As you’d be aware the nation remains gripped in the scandal that rocked television and our very hearts: did Monique say that The Bachelor was a dog c***, and is she a hero for her singularly Aussie grasp of swearing?
Now, it’s worth pointing out that she is maintaining her innocence on this matter, insisting that she didn’t use the term despite having left the show over it, and also despite everyone else claiming they heard her say it.
And her shocked – SHOCKED! – insistence that she would never use such language is somewhat undercut by how free and easy she is with the use of the casual f-bomb on the show.
But that’s also true of just about everyone else – to the point where they don’t even bother bleeping “s***” anymore. Australians all, let us rejoice!
Even Vogue took up the matter this week, interviewing Monique and fellow evictee Vakoo, and she admitted that “I definitely swear but it’s always jokingly. I don’t think I said it how she said it and I will continue to say that I don’t think that I said that sentence.”
And how archetypically Aussie is that, swearing so freely and casually that you can’t even remember what profanity you said while being filmed for a nationally broadcast television show like, say, The Bachelor?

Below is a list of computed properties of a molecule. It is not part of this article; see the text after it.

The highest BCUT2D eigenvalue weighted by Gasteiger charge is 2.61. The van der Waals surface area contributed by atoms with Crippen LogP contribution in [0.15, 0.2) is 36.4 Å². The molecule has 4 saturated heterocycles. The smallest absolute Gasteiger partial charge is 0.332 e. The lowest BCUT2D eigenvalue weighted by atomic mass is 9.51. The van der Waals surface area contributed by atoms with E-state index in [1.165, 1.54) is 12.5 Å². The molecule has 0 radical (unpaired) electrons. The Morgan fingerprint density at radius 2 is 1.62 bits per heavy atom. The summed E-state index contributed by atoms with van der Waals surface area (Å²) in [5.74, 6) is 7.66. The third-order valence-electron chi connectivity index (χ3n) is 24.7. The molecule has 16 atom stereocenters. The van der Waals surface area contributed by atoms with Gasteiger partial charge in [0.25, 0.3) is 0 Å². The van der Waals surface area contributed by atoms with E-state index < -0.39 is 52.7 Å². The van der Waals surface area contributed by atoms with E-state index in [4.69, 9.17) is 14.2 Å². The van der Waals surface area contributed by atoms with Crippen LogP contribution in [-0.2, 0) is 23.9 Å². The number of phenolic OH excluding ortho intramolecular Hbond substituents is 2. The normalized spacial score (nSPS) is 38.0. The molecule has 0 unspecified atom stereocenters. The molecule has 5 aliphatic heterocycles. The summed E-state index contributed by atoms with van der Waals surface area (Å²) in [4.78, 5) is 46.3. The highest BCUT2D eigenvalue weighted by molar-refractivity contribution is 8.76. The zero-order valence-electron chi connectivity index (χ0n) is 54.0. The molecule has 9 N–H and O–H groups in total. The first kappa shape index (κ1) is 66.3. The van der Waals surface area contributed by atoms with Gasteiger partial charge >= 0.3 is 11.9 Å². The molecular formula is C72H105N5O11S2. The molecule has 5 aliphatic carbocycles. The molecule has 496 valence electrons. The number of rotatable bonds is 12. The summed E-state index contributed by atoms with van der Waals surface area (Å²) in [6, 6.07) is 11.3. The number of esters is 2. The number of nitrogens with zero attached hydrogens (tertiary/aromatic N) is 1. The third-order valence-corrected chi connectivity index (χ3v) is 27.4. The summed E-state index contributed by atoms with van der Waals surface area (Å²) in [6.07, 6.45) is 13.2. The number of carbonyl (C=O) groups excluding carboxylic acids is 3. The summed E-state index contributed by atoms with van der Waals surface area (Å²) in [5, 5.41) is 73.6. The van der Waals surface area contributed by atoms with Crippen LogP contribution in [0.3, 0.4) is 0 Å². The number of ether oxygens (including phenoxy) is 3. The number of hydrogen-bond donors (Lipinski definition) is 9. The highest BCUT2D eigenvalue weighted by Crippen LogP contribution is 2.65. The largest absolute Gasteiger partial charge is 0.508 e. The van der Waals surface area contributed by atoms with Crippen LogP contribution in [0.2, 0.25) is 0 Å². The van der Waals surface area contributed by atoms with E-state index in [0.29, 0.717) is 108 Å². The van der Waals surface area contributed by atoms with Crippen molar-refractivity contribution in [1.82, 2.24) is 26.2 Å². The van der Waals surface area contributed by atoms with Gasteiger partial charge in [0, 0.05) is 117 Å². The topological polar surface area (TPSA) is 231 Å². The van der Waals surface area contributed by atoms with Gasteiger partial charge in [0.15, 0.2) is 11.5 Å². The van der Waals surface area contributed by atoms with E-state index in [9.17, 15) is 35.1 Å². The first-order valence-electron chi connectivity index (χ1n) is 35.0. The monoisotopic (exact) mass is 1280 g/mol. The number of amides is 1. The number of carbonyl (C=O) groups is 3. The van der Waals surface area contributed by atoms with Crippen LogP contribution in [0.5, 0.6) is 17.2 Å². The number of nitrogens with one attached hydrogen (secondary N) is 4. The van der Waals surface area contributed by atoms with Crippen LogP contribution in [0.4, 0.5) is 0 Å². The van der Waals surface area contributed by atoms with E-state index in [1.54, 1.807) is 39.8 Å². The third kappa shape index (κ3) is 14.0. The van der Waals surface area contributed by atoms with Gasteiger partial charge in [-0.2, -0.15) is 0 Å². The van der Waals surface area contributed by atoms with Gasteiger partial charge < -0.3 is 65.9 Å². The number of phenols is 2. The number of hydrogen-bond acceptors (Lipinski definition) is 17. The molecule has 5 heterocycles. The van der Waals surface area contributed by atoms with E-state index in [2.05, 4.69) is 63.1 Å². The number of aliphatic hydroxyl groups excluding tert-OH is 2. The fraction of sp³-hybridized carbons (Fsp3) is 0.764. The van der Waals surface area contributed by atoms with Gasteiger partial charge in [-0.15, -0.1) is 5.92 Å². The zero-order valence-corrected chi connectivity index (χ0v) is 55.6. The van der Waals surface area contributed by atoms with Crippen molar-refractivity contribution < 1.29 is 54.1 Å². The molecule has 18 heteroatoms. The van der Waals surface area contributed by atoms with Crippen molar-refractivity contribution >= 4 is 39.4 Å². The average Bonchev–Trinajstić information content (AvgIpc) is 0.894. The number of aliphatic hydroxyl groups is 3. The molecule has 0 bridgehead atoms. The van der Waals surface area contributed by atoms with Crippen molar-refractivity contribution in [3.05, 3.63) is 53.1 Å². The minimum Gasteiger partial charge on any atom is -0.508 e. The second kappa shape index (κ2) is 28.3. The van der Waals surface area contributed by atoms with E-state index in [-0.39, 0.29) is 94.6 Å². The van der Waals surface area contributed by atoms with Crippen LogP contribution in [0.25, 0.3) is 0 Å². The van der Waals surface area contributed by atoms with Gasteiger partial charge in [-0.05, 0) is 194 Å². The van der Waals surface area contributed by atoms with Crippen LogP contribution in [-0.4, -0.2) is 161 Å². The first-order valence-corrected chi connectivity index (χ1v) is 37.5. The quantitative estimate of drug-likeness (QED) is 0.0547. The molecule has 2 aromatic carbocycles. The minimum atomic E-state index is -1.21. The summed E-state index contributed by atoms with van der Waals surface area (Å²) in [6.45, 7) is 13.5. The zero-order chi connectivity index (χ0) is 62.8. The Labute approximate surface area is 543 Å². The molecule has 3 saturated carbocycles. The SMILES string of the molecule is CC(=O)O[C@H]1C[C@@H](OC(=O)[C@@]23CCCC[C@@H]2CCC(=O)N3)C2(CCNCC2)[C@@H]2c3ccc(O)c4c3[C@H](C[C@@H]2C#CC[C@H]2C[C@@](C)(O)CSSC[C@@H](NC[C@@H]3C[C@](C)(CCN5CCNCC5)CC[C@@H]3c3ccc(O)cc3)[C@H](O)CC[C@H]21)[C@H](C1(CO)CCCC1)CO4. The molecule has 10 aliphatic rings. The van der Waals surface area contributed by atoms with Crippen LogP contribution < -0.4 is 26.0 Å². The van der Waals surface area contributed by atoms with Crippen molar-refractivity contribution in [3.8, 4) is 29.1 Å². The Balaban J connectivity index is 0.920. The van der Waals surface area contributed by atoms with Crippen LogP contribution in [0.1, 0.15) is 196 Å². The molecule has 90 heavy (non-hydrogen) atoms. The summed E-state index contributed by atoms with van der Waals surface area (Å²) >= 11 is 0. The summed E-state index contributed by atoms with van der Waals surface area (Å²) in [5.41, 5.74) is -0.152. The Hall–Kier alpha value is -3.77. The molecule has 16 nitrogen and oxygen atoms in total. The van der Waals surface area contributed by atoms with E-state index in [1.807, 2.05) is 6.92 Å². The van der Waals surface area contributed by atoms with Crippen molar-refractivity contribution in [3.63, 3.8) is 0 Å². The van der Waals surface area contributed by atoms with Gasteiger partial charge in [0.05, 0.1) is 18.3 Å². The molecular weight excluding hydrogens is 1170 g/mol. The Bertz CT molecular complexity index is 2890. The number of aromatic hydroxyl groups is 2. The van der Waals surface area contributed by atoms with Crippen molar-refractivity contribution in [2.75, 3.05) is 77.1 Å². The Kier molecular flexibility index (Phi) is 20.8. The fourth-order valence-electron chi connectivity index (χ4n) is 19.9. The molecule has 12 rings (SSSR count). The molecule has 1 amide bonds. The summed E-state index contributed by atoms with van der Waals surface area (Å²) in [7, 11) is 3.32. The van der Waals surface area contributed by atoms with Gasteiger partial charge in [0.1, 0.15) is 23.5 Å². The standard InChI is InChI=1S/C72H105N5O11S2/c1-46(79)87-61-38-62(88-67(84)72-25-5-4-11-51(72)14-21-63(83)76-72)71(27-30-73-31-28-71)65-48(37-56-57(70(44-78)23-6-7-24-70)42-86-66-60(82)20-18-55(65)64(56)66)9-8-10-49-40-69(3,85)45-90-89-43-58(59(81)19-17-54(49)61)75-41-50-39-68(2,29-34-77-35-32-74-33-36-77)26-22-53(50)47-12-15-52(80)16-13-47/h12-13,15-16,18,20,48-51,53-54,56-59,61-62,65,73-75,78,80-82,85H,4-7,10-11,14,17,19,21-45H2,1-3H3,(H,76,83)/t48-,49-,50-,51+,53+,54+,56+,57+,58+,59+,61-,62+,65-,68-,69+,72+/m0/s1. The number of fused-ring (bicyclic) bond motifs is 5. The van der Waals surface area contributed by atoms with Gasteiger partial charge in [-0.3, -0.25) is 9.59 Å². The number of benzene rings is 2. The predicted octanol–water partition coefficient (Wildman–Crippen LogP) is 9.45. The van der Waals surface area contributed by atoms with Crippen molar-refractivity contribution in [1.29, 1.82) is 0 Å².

And while other nations do swear freely and often, it’s telling that Monique drew attention for using the c-word – the nuclear option of swearing in just about every other place on the planet, but a legitimate term of affection here.
As the old saying goes, calling someone it means you think they’re a mate, whereas calling someone “mate” often means you think they’re a… well, you get the idea.
In any case: Monique might have ridden from the show on the dog’s… um, back, but we are confident that the proud tradition of Australian swearsmanship will be upheld by other tipsy women who forget that cameras are rolling.
We swear by it.